- Keep conversations kid-focused. Remember, your child is part mom and part dad, so anything hurtful that is said to one another can affect your child’s sense of their identity. Keep conversations focused on your child’s activities, milestones, challenges and successes. Discussing these topics will help each parent take an active role in their child’s life and let children know they are meaningful to each parent. Communicating with each other also helps parents double check what their children are saying. Some children in this situation tend to say things that are not true (i.e. “Dad says curse words are o.k” or “Mom thinks homework is a waste of time”). In these sticky situations, communication can help you uncover the truth.
Visiting the Other Parent
In the beginning, it is normal for children to feel frustrated, anxious, or unsure about visiting their other parent. Children feel better about the situation when they see their parents working together. Here are some tips to make these transitions as smooth as possible:
- Help children feel good about visitation. Children need to hear from both parents that spending time with the other parent is good for them. They need to know that it is alright to love each parent.
- Help children anticipate change. Make sure your children know the schedule of when they will be spending time with each parent. Consistency is the key to making this work.
- Always drop off – never pick up. It’s a good idea to avoid “taking” your child from the other parent. Always dropping your child off at the other parent’s house is less stressful for everyone. Avoid sending new girlfriends, boyfriends, or spouses to transport the children, or having them babysit for long periods of time. Children need and look forward this time with their parents.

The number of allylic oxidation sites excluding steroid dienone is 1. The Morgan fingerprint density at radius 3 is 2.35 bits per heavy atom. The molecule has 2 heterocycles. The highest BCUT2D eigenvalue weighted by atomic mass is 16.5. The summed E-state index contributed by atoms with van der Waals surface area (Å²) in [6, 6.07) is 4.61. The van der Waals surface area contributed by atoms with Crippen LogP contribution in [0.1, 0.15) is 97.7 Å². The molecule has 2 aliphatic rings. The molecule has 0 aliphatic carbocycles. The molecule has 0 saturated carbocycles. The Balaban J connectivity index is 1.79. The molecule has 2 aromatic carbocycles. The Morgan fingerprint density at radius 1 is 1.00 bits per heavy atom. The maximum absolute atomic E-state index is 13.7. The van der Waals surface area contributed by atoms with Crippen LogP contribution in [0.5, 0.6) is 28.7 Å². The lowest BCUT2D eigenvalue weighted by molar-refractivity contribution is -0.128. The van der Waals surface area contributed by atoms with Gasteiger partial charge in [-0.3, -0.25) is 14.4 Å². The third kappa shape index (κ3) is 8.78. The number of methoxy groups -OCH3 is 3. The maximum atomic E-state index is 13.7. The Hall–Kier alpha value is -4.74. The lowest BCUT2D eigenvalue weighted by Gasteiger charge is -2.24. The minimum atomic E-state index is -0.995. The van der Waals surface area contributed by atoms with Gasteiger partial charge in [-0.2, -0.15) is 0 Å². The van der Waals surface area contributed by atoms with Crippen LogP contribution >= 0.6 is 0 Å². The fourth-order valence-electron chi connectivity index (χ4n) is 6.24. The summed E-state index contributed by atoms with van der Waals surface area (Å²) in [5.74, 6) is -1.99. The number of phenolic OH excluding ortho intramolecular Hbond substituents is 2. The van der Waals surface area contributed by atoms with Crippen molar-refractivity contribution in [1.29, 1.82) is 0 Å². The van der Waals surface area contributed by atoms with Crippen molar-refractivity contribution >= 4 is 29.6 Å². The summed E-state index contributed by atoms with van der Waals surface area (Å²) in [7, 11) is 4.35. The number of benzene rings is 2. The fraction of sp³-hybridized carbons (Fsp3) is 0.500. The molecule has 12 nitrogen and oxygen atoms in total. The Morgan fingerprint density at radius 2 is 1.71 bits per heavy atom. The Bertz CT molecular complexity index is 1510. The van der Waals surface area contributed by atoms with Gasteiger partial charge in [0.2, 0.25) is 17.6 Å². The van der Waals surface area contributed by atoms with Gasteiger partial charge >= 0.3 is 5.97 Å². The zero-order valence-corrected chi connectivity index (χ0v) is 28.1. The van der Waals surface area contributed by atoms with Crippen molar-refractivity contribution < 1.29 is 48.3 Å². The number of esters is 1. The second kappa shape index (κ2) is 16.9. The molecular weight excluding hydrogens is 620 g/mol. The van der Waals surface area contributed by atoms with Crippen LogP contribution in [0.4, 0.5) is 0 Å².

- Avoid using children as messengers. Asking your children to transport bills, notes, or anything else can make them feel they are in the middle of their parent’s relationship.
- Aim for consistency. It’s healthy for children to be exposed to different perspectives and to learn to be flexible, but they also need to know they’re living under the same basic set of expectations at each home. Aiming for consistency between your home and your ex’s avoids confusion for your children. These tips can help:
- Create a Parenting Plan. This is a document that outlines certain parenting issues like: religion and church attendance, extracurricular activities and payment for these activities, medical treatment for the child, cell phones, internet access and restrictions, college saving, etc. More information concerning Parenting Plans can be found at: www.flcourts.org/gen_public/family/forms_rules/995a.pdf
- Agree on the rules. Rules don’t have to be exactly the same between two households, but if you and your ex establish generally consistent guidelines, your kids won’t have to bounce back and forth between two radically different disciplinary environments. Try to follow similar types of consequences for broken rules, even if the misbehavior didn’t happen under your roof. So, if your kids have lost TV privileges while at your ex’s house, follow through with the restriction. The same can be done for rewarding good behavior.
- Keep your issues to yourself. Always avoid saying negative things about your ex in front of your children, or making them feel they have to choose between the two of you. Also avoid asking your children for information about their visit, or for information about the other parent. This can make their visit less enjoyable, and puts them in the middle of your adult relationship.